Within the first hour of play I found a lot of extremely emotive and powerful stuff that might wash over you unless youâ€™ve got kids of your own. It feels like tough decisions were made by David Cage on what to include and what to cut out of a game that requires a lot of soul-searching and tests of your moral fibre, but Heavy Rain does so without feeling too preachy and often without directly encouraging you to â€œplay the goodieâ€ all the time.
As the story unfolds we meet other characters including a world-weary private detective, Scott Shelby, a gadget-toting FBI agent, Norman Jayden and a tough uncompromising journalist, Madison Paige. These are the main characters you play, along with Ethan Mars and each character has a link with The Origami Killer case.
Exploring the narrative from several different points of view keeps things fresh and lends the project a more cinematic feel, particularly when characters are eventually drawn together in their quest to save Ethanâ€™s son.
Above all, characters feel realistically vulnerable and prone to mistakes and moments of triumph. In interviews, Cage expressly underlines the point that these are ordinary people thrown into extraordinary situations. No supernatural hocus-pocus as with Fahrenheit (Quantic Dreamâ€™s last game that had a similar experimental control system but a ludicrously surreal plot), just a dark, gritty and twisted tale.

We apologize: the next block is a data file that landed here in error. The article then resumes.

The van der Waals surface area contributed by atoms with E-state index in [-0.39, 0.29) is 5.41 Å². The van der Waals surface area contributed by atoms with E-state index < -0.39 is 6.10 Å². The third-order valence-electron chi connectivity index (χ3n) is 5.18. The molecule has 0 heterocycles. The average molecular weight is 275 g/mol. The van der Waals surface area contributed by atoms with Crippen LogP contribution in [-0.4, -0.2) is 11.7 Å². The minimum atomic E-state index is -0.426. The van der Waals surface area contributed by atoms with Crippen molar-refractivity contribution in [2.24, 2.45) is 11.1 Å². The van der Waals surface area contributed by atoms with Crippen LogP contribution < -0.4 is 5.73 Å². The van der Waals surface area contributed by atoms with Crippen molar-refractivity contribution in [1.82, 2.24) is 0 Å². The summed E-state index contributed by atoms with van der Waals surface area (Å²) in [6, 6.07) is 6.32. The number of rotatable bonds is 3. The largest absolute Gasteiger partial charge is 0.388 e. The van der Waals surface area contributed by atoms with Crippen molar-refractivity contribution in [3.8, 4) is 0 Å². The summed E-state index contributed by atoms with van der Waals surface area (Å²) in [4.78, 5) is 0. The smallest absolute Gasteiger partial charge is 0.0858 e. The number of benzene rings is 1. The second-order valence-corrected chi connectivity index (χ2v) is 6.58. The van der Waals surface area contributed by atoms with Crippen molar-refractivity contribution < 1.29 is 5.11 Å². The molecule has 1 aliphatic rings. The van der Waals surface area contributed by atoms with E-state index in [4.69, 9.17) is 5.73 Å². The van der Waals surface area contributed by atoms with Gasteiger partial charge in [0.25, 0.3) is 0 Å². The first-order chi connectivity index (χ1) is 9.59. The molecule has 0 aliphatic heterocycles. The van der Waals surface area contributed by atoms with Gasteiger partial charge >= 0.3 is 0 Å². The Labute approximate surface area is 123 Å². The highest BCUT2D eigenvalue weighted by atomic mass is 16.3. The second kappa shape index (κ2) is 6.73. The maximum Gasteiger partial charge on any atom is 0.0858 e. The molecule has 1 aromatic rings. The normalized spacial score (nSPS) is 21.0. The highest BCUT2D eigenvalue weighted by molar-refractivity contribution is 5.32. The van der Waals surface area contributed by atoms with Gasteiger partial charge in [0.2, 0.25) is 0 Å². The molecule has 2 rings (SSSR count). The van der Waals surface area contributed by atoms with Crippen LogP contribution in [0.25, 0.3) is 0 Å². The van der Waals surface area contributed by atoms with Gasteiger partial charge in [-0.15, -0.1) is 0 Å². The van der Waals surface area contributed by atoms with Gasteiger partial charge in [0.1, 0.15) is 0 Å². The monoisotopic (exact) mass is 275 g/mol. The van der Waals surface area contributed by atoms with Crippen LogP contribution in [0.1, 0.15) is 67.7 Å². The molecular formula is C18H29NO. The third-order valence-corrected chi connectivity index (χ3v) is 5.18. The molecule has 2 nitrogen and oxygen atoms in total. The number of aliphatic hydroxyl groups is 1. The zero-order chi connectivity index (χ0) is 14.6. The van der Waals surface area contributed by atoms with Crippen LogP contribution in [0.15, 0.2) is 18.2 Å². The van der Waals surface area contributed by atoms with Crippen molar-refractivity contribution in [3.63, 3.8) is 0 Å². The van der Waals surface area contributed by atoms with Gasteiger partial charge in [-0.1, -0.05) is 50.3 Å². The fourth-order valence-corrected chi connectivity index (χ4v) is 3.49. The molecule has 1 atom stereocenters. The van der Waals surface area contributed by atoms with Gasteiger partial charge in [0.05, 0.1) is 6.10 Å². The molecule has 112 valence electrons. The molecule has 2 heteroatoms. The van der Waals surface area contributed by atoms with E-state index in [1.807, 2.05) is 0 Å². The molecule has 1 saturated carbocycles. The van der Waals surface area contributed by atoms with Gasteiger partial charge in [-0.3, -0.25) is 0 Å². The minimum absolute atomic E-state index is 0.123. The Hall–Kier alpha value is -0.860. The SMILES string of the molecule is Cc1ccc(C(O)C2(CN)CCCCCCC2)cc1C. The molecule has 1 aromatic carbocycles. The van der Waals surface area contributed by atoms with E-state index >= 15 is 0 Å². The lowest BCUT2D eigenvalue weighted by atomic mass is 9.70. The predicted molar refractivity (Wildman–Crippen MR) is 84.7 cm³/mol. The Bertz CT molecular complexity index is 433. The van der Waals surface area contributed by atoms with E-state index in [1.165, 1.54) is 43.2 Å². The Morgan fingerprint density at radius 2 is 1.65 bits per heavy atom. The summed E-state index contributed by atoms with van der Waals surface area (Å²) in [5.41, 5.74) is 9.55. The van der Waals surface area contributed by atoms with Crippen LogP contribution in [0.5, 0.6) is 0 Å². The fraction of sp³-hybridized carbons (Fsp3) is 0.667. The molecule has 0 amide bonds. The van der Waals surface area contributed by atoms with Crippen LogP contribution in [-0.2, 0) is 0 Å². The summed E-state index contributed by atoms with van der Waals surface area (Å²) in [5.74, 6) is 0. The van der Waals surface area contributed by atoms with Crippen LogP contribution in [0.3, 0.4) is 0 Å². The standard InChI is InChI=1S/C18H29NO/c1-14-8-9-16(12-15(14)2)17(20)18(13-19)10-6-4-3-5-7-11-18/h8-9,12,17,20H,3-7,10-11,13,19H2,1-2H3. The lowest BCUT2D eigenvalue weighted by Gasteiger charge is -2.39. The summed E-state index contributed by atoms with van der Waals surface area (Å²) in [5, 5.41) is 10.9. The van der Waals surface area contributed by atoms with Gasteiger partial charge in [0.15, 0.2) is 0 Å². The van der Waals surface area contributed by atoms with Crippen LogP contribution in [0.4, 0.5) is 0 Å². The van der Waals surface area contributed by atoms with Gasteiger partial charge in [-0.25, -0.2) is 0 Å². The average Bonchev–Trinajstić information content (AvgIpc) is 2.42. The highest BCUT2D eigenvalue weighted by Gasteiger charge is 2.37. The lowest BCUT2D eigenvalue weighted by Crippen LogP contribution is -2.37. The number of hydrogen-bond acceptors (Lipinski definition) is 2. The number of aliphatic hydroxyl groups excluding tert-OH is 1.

The PS3 is put through its paces, delivering some of the most detailed character models and backdrops Iâ€™ve seen in a PS3 game. Thereâ€™s a fair amount of screen tearing, and there are still moments where your immersion is broken by odd character movements and animations (particularly in sequences where you directly control characters), but itâ€™s extremely well done and makes the early show reels mentioned at the top of this review look extremely primitive.
Itâ€™s worth watching the bonus footage included once youâ€™ve completed the game, just to see how much work went into the project. 90 actors and over 800 hours of motion capture contributed to Heavy Rainâ€™s distinct look and feel, and to compliment the visuals the sound work and dialogue acting are both equally as impressive.